Japan has an abundance of accessible coast line which can be a huge draw to spending time there for anyone who enjoys being in and around the ocean. I personally enjoy surfing, and although I just said there was an abundance of coast line I spent a majority of time at one spot, Kawarago Beach. Kawarago Beach was just a 25 minute bike ride from the school and even shorter trip from my homestay family’s house. It was at this beach that I spend a majority of my free time, it did not feel like a proper weekend if I did not spend at least a couple of hours at Kawarago Beach.
At Kawarago Beach there was a small surf shop just next to the parking lot, it is called “Mizuki Surf”. The shop is owned by a man named Bonji who is there almost every day. Bonji is an incredibly friendly and welcoming man. It was through Bonji I was able to meet a whole community of surfers who would frequent Kawarago Beach, not only to surf, but also spend time with each other. Whether they were all relaxing in their beach chairs set up in the parking lot or an actual organized event, Kawarago beach was always busy on the weekends.
The most common organized event was a beach cleanup and board demo. This event would happen about once every three weeks and became less frequent as the weather become colder in late November and December. On the beach cleanup days, many people would come to Kawarago Beach right after breakfast. Many would come to surf, but also many people brought their entire families who would come to also catch up with their friends and then all participate in the cleanup which would always be right around lunch time. It seemed to be ran by Bonji and a few of his friends as they would gather the crowd and pass out a variety of tools and bags to make the cleanup a little bit easier.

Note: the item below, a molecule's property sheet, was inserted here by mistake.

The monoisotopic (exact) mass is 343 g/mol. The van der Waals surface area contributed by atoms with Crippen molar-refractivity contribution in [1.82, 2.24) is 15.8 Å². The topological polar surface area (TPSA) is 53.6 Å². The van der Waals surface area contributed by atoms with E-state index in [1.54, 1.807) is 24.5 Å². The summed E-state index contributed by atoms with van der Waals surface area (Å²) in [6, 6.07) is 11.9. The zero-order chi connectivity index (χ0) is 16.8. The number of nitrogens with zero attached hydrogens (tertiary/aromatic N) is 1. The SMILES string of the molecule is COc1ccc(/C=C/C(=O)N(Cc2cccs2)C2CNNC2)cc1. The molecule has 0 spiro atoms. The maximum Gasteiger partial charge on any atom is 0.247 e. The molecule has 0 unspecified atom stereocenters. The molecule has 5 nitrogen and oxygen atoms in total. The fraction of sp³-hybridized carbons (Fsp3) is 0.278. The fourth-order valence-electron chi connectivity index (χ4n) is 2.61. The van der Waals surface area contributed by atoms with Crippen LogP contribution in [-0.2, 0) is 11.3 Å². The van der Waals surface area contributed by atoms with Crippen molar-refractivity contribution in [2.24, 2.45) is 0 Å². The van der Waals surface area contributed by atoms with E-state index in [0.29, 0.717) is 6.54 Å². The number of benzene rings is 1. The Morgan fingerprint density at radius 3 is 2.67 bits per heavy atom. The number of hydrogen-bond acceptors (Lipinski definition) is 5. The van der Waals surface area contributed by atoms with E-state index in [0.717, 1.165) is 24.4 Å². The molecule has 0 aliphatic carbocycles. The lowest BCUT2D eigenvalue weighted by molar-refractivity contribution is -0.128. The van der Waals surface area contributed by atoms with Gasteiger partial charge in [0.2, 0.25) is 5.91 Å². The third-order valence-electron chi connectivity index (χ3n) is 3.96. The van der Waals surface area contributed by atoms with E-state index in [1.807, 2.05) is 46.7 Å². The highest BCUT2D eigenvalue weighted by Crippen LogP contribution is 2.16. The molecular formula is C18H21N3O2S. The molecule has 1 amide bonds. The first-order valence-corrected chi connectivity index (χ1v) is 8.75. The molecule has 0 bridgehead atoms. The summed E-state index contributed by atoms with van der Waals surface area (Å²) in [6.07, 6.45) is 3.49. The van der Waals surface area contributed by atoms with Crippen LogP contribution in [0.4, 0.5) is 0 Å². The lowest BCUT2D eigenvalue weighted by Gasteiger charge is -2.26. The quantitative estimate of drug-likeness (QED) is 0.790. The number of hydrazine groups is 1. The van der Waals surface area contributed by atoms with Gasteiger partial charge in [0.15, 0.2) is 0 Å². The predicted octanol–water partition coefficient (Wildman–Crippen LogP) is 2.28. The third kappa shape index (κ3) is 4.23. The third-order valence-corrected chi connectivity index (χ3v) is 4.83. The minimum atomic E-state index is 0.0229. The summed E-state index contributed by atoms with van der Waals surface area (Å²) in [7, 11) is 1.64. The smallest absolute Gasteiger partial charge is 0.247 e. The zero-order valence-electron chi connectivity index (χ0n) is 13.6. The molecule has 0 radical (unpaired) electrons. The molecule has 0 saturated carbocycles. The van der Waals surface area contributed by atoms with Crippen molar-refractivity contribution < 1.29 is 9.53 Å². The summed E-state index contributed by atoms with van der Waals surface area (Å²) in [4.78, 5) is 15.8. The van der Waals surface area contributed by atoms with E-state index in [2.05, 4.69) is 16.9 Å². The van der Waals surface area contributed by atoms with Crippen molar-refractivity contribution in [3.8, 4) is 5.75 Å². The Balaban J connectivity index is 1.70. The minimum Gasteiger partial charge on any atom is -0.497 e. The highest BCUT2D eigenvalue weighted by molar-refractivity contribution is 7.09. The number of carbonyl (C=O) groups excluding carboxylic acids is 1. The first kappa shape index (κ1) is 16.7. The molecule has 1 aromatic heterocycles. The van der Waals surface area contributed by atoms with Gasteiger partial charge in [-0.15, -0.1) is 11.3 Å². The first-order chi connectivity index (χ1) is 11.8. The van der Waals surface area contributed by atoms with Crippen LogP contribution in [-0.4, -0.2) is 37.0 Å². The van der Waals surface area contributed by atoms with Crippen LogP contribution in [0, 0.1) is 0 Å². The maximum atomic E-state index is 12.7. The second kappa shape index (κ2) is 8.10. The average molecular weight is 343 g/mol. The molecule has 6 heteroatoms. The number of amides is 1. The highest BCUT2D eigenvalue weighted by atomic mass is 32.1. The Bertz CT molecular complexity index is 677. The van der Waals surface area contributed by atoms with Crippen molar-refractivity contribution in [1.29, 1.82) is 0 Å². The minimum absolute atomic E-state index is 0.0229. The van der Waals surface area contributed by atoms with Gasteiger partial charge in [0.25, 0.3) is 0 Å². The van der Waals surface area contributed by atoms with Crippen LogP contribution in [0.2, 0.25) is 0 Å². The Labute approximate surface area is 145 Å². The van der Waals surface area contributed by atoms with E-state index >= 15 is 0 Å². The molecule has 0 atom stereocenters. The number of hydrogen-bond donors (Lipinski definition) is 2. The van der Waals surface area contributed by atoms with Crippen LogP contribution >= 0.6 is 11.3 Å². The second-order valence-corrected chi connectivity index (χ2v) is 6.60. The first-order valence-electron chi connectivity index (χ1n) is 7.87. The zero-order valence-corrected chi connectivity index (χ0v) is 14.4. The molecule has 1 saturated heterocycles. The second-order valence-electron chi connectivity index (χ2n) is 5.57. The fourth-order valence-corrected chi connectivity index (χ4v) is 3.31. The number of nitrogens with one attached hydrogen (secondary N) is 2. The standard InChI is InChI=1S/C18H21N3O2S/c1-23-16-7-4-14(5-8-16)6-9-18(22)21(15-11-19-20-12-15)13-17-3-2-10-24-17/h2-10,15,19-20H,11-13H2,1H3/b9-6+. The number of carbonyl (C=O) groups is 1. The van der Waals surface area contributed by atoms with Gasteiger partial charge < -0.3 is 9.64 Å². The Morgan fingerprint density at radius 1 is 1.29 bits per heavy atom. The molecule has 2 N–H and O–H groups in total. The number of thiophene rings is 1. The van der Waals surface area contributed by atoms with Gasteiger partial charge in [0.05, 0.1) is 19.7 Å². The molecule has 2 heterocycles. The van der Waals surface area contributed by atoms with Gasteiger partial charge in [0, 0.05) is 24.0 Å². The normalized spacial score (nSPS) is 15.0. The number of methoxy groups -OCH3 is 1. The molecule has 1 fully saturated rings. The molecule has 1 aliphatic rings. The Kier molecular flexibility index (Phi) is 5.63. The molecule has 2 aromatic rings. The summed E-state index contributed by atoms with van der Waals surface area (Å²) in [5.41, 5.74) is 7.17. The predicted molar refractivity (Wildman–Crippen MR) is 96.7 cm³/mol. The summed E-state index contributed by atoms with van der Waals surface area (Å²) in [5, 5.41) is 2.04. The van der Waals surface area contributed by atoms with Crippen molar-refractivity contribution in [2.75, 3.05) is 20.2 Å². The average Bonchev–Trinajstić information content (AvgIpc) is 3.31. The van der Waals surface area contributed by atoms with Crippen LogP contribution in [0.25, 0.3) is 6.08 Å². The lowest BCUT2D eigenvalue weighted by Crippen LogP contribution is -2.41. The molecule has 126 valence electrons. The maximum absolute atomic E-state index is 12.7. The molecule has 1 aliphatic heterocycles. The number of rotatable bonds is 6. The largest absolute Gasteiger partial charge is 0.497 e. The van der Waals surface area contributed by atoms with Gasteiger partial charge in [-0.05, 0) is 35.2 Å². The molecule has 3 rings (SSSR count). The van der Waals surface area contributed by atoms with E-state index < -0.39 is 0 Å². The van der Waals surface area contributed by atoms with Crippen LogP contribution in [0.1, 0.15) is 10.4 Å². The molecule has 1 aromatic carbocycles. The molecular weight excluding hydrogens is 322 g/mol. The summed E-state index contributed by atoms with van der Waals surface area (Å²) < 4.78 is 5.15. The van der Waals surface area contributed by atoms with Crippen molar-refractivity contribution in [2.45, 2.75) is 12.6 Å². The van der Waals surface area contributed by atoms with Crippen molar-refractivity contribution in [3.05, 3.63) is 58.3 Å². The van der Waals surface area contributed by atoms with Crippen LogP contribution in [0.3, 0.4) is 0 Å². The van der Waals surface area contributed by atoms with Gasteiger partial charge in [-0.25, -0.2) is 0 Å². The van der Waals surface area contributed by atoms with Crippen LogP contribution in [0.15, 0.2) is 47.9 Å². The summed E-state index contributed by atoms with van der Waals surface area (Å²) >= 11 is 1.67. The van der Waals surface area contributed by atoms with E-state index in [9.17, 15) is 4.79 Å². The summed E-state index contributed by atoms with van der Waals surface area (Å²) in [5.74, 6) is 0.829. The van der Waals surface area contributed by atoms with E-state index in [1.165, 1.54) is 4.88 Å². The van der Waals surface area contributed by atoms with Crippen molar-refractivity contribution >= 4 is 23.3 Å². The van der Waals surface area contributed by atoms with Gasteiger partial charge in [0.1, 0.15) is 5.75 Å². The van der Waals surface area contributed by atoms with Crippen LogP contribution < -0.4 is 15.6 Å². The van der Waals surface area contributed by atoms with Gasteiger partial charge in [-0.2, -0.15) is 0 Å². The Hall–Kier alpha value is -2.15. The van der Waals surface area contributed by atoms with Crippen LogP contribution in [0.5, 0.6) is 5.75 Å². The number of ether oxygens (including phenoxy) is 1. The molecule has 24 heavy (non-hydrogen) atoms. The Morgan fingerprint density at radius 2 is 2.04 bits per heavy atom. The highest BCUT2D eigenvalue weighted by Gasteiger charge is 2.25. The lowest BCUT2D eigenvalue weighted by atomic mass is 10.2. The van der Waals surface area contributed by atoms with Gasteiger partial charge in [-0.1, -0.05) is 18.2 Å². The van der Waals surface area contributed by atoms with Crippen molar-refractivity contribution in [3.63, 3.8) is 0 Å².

As nice as it was to participate in the cleanup and help keep the beach clean, my favorite part of these days is that Bonji’s friend Yuta would usually make his monthly trip to Kawarago. Yuta worked for a surfboard shaper out of Chiba. Because the beach cleanup would always draw quite a crowd, Yuta would make the multi hour drive in his van and bring a variety of beautifully hand shaped boards. He would then let friends or friends of Bonji demo these boards for free in hopes that some might fall in love with a board and purchase it. These boards were easily the nicest boards I had ever ridden and if I had the money to buy one I would have without a single regret.
Although a majority of people in this small surf community did not speak much English, they were all very friendly and always tried to make me feel as welcomed as possible. Being able to join in these special events and practice the little Japanese I knew added a lot of value to my time in Ibaraki and will always be a one of the most positive memories of my internship.